Effects of Hurricanes Irma and Maria on Source Data
The U.S. Virgin Islands suffered extensive damage from two major hurricanes in September 2017. These hurricanes affected the availability of various source data used in the estimation of USVI GDP, including financial statements for the territorial government and its independent agencies.
Gross Domestic Product for 2017The estimates of GDP for the USVI show that real GDP—GDP adjusted to remove price changes—decreased 1.7 percent in 2017 after increasing 0.9 percent in 2016 (see Table 1.3). For comparison, real GDP for the United States (excluding the territories) increased 2.2 percent in 2017 after increasing 1.6 percent in 2016.
The decline in the USVI economy reflected decreases in exports of services and consumer spending (see Table 1.4). These decreases were partly offset by an increase in investment spending.
Exports of services, which consists primarily of spending by tourists, decreased 16.0 percent, after increasing for 5 consecutive years. Tourism arrivals decreased 24.1 percent; arrivals fell significantly in the months following Hurricanes Irma and Maria.
Consumer spending also decreased, reflecting widespread declines in household purchases of goods and services, including motor vehicles, food, housing and electricity, and health care.
Partly offsetting these declines was growth in investment spending, by both the private sector and by government. Private sector inventory investment increased, reflecting increased storage capacity at an oil storage terminal on St. Croix. Construction spending by the territorial government increased, reflecting hurricane recovery work.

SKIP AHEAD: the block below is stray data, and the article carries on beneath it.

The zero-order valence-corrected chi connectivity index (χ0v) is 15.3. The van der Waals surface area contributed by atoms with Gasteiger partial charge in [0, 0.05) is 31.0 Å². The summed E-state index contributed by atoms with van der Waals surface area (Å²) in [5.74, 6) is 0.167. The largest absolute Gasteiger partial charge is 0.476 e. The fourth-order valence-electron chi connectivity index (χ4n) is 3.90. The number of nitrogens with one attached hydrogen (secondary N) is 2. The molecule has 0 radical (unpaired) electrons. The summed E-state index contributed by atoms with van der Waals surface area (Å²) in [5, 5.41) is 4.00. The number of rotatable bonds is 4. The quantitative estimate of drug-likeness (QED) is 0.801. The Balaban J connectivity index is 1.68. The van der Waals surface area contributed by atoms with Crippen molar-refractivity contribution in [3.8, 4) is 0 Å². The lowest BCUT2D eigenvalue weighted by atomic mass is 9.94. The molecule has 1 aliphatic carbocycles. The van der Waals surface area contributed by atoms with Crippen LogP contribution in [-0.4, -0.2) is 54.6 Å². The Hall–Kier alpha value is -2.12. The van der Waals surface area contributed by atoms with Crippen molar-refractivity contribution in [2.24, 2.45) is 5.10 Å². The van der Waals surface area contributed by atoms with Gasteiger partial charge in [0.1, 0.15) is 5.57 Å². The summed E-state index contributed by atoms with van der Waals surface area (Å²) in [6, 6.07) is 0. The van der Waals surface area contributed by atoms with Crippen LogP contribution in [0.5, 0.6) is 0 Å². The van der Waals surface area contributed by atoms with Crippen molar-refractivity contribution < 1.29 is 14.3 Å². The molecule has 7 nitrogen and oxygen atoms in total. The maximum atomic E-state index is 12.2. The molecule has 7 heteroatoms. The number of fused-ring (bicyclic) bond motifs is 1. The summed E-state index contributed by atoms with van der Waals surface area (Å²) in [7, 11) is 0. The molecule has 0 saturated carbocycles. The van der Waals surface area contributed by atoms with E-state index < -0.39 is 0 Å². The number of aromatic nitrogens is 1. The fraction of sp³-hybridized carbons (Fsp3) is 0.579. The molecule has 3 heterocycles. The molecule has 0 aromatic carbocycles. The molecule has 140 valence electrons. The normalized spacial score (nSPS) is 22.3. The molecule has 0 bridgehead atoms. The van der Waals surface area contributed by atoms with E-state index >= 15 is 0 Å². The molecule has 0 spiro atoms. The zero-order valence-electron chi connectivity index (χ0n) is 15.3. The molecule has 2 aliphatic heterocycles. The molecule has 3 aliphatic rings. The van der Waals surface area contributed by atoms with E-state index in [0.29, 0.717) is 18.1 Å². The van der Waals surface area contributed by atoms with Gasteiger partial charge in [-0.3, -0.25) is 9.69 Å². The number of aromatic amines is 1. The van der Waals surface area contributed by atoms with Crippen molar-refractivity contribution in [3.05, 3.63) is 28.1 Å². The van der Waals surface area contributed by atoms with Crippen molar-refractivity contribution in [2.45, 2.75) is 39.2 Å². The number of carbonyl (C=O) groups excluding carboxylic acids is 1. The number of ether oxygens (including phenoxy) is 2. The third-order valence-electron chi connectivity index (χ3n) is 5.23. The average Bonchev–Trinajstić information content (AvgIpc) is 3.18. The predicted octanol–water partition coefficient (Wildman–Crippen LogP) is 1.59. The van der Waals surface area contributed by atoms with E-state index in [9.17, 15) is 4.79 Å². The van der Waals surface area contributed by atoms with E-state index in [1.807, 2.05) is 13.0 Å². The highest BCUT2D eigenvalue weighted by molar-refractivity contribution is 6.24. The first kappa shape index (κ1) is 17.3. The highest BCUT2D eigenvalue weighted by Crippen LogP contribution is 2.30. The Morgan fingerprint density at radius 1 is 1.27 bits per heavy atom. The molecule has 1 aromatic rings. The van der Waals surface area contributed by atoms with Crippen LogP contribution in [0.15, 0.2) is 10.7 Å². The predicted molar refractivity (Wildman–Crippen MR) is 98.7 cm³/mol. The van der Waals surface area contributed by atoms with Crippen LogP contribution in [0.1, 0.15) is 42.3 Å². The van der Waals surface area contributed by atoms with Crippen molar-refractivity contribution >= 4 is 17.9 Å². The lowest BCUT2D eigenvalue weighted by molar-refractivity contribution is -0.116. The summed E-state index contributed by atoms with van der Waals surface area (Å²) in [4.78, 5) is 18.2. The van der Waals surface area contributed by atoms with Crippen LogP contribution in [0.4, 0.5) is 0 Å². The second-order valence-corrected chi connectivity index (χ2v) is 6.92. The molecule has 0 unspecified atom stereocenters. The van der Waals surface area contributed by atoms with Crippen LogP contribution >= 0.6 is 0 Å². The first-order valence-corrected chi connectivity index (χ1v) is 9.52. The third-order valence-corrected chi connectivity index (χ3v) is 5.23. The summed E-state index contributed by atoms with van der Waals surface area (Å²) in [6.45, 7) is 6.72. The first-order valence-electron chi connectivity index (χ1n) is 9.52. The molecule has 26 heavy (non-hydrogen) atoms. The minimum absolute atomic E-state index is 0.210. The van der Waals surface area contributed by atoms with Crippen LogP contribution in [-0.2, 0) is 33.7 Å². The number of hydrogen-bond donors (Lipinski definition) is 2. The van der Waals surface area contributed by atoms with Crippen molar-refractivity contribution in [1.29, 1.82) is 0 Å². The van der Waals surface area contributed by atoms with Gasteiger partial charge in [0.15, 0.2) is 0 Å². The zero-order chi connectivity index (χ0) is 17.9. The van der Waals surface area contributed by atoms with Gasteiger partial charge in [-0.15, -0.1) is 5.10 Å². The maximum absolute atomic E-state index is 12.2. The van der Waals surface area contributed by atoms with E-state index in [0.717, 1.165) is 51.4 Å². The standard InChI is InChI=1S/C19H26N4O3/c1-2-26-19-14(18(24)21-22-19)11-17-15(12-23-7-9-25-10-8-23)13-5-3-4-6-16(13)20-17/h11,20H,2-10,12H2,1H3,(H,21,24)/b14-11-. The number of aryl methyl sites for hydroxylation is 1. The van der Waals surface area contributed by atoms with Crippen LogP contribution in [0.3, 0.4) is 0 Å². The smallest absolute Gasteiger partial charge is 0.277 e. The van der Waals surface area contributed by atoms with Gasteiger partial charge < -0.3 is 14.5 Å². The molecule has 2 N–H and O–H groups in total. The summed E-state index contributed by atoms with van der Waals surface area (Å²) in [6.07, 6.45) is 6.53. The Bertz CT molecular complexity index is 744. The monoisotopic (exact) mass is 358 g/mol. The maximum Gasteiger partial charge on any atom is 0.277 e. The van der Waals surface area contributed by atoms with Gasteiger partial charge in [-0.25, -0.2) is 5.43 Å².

Federal government spending also increased significantly due to disaster response activities, including a U.S. Army Corps of Engineers' mission to install temporary roofs on homes, schools, and the St. Thomas airport.
Gross Domestic Product by Industry and Compensation by Industry for 2016The estimates of GDP by industry for the USVI show that the private sector was the source of the growth in real GDP in 2016 (see Table 2.5). The growth in “other services” reflected the reopening of an oil storage terminal on St. Croix; a new operator took ownership of the facility previously owned by Hovensa and began receiving shipments of petroleum.
The compensation by industry estimates, which are measured in current dollars, show trends in compensation for major industries (see Table 2.6). Total compensation increased in 2016, reflecting growth in wages for “other services.”
The accompanying tables present estimates for GDP and its major components, GDP by industry, and compensation by industry. Also included in this release are estimates for the major components of gross domestic income.
Revisions to GDPEstimates for 2014 to 2016 that were released on December 1, 2017 have been revised in order to incorporate improvements to source data, including:
- newly available data for territorial government spending from government financial statements and
- updates to Census Bureau data on exports and imports of goods.
Future directionsMoving forward, an agreement between OIA and BEA will extend and improve the estimates of GDP for the USVI. The information provided by the USVI government will continue to be critical to the successful production of these estimates.
BEA currently plans to release GDP estimates for 2018 beginning in the summer of 2019. GDP by industry and compensation by industry estimates for 2017 will also be released at the same time.
1 These estimates are based on limited source data and are subject to revision.